For many people who are committed to spiritual growth, a major question is how to combine spiritual path with generating an income. This is often a tricky area because many people who seek to integrate path and income also seek to bring something new into the world. So, almost by definition, what we seek to bring into the world is not widely recognised as valuable or useful – otherwise it would already be in existence!
It’s easy to go into despair about money and our spiritual path – or go into anger and resentment. These two common emotional responses keep us focused on money as a stumbling block. But what if our struggles around money are trying to tell us about something else? Continue reading Money and the Spiritual Path: Being a bridge
I recognise I create value for the community by offering my skills and knowledge in an accessible way i.e. being queer-trans in the queer-conscious-sex-positive community, and offering my service as cheaply and as flexibly as I can sustain.
I know that value is recognised, because I often get feedback about it. Which is extremely lovely.
But at least two things that can get in the way of that value flowing into the community: money, and privilege.
Continue reading Value, Money and Privilege
As children we are socialised into connecting money with physical survival. This is culturally specific – other cultures connect physical survival with the community and/or the land or spiritual beings. But in Western cultures (and many other cultures too) having no money brings up deep fears about not being able to survive.
In the West money is a key index to the distribution of physical resources. In many cultures, people live within networks of gift and obligation, where physical resources are distributed according to the web of obligation relationships which ensure the whole community’s wellbeing. Continue reading Money, relationships and physical survival
My dad’s family, the Woods, come from a coal-mining village just outside of Birmingham – a little place called Baddesley Ensor. My great great grandad Thomas was born there in 1813, and grew up with his surviving sister and seven brothers (4 died as babies). As was the way of things then, the boys went down the mine, and some stayed their whole lives. But Thomas got out of the mine and set up as a butcher.
I’ve been fortunate recently to come across a diary Thomas kept from 1865 up to his death in 1884.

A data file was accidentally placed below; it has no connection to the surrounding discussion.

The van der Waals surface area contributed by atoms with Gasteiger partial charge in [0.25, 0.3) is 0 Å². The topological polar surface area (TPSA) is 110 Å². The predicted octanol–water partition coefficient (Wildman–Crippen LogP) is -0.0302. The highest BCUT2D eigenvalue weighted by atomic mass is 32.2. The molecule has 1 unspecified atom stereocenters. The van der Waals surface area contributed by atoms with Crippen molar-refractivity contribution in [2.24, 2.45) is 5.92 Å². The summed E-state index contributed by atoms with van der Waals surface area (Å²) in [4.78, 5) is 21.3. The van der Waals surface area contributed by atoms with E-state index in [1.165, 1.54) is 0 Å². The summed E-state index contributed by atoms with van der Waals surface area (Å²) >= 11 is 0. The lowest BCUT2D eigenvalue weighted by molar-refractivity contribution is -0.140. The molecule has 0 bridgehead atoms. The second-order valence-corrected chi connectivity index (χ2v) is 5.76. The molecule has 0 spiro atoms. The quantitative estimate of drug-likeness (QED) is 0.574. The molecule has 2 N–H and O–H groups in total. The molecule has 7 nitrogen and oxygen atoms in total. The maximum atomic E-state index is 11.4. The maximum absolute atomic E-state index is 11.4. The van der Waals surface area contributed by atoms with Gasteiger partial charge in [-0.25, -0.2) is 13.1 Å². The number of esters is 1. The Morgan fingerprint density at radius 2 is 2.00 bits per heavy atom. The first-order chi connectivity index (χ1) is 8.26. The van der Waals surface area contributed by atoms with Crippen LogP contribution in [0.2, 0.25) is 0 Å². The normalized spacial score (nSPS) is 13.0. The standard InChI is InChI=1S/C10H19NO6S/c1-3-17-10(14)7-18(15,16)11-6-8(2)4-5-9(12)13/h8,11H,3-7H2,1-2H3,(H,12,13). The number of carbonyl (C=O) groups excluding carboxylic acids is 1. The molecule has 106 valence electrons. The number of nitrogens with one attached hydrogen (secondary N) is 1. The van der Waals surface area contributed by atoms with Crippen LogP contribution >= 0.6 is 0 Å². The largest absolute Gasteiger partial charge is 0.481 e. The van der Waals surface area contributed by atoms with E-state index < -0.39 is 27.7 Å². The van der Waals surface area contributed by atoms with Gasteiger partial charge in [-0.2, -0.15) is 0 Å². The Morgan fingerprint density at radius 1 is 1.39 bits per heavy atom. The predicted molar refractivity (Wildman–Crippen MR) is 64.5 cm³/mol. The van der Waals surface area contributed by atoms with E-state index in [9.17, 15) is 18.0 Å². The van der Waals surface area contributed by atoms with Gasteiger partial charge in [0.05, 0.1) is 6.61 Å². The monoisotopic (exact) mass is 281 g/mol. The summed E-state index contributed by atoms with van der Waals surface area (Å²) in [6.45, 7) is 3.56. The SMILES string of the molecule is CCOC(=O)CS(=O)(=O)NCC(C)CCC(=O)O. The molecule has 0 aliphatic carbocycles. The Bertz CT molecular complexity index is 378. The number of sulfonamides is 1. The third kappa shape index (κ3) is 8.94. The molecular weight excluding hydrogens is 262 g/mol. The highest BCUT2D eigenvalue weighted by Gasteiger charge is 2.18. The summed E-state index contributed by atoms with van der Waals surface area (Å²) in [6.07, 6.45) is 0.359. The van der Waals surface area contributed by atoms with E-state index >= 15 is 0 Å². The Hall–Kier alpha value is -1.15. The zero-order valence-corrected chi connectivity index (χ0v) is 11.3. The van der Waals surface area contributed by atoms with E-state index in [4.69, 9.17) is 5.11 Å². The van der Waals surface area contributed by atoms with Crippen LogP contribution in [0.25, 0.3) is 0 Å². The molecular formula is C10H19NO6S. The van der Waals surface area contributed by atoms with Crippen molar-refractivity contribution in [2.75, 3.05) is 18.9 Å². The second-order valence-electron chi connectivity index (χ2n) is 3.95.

Continue reading The diary of Thomas Wood
A good friend accuses me of reading bank statements for pleasure. It’s true!
Financial reports give us a unique picture of our activities. As we go about our daily activities in business we are taken up with the immediacy of talking with customers, and with the focus on delivering our special products or services, and paying the bills, and dealing with the landlord, and … and … and attending to all the myriad details which are part of running a business.
Financial reports give us a totally different perspective on all that daily activity. Continue reading Loving the financial reports
Money brings up strong emotions for most people. Talk about money for any length of time raises feelings of fear, greed, envy, anxiety, and of lack or “not enough”.
Are these feelings just inevitable around money? Definitely not!
The emotions we commonly feel in relation to money are highly specific to our Western culture (and many other cultures too). Some cultures simply do not feel these emotions around money. For instance, this young man from rural Paraguay is indignant that money should be so closely associated with food: Continue reading Our culture’s emotions around money
It’s very common among people with a spiritual bent that money, commercialism and profit are seen as a negative. As Bob Dylan once said, “Money doesn’t talk; it swears obscenities.” Even more comprehensive is the old aphorism “Money is the root of all evil.”
I think these quotes don’t actually talk about money itself. Rather, they reflect one aspect of the very schizophrenic attitude that the West has towards money. On the one hand money is inherently bad and as far away from ‘spiritual’ as you can get. On the other hand money is the main measure of social success and progress Continue reading Money is a litmus test of spiritual alignment